Critique based on KAddressBook 3.2.1. I know KDE 3.2.3 was just released, so this may all be for naught!
Select Categories (left)
- The full category names are not displayed, regardless of the width of the dialog window. This is particularly problematic when you have a default category called Customer that, when truncated, looks like it might be a way to create a Custom category. You can only see that it is Customer by opening the Edit Categories window.
- The Clear Selection button unchecks all the checked boxes, regardless of whether or not they have been selected (thereby gaining the highlight color). The way it works is not entirely unexpected, but the wording is not very clear.
Edit Categories (right)
- When the dialog first appears, the Add button is not enabled, meaning you have to select an existing category and then click it. This minor problem is exacerbated by the next one
- If I click the Add button while School is selected, School is duplicated rather than a new Untitled category being created. If you really wanted to provide a category duplication button (which makes no sense to me), there is enough room to make one specifically for that purpose rather than illogically assigning the behavior to a button labeled “Add”.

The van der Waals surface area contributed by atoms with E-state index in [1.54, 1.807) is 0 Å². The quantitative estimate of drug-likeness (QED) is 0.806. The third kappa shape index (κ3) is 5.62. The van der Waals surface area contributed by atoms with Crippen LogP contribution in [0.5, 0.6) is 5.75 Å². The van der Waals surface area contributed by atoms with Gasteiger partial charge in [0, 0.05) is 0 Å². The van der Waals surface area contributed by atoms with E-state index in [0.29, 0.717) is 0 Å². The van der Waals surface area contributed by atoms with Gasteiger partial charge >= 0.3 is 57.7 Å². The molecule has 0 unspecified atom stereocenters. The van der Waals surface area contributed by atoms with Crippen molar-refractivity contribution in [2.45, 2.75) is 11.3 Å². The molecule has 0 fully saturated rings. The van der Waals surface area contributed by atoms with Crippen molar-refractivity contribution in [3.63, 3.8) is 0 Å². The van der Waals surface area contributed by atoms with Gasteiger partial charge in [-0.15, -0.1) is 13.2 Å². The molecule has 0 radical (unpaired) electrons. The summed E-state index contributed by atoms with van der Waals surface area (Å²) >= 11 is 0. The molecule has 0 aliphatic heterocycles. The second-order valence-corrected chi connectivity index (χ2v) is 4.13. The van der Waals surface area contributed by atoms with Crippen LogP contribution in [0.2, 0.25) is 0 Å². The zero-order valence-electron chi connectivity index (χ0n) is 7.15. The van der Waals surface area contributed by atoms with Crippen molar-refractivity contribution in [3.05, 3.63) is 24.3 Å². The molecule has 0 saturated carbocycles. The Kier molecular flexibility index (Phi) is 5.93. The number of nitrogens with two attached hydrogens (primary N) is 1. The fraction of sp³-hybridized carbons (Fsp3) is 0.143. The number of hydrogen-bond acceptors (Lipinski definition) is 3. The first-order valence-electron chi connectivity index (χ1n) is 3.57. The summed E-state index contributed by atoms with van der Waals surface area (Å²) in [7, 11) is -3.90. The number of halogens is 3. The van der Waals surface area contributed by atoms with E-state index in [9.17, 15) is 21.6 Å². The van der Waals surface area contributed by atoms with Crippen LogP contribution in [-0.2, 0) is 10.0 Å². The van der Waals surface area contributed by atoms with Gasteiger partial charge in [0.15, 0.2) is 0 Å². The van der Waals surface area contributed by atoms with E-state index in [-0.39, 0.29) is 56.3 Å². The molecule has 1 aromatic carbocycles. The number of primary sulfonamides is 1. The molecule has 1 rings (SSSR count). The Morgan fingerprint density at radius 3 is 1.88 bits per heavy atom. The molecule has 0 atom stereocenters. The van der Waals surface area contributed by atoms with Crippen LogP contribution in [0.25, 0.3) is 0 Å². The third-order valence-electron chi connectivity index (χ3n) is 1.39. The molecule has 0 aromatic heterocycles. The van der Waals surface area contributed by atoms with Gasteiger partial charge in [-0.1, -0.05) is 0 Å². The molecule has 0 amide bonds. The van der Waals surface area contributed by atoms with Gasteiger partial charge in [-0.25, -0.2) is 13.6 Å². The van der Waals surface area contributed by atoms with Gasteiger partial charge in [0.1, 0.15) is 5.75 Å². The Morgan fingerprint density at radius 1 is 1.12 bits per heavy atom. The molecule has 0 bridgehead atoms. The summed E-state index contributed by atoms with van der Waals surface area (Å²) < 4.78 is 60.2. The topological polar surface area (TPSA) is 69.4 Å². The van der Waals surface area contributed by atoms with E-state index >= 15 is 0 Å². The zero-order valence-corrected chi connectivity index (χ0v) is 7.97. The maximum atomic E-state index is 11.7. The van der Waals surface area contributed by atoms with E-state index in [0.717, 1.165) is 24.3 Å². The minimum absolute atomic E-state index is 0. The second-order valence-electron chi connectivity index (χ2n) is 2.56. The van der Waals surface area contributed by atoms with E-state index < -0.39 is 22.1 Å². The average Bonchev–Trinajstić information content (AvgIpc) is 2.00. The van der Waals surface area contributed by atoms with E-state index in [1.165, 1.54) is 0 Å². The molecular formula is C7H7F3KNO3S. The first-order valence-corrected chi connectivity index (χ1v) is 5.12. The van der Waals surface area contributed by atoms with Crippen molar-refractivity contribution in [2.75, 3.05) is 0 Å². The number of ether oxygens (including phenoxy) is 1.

My combined Selector and Editor
- As far as I could tell, the only way to Modify an existing category was to rename it, so I just labeled the button Rename.
- Alternating row colors might help. In any case, I think they look better, even in the quick and dirty way I did it in QT Designer.
- Labeling the Clear Selected button Clear All Checked Categories is not necessarily best, because not all themes use actual check marks. Some themes moronically use only a color to differentiate between checked and unchecked items. Interface themes do add a bit of interface unpredictability that OS X developers don’t have to worry about — note that I’m not advocating a “locked” UI for KDE!
I’m aware that I’m missing the shortcut key underlining and that my spacing isn’t perfect. I blame it on my inexperience with QT Designer (which is a really nice application).
Yes, the post title is a reference to the PBS show of long ago.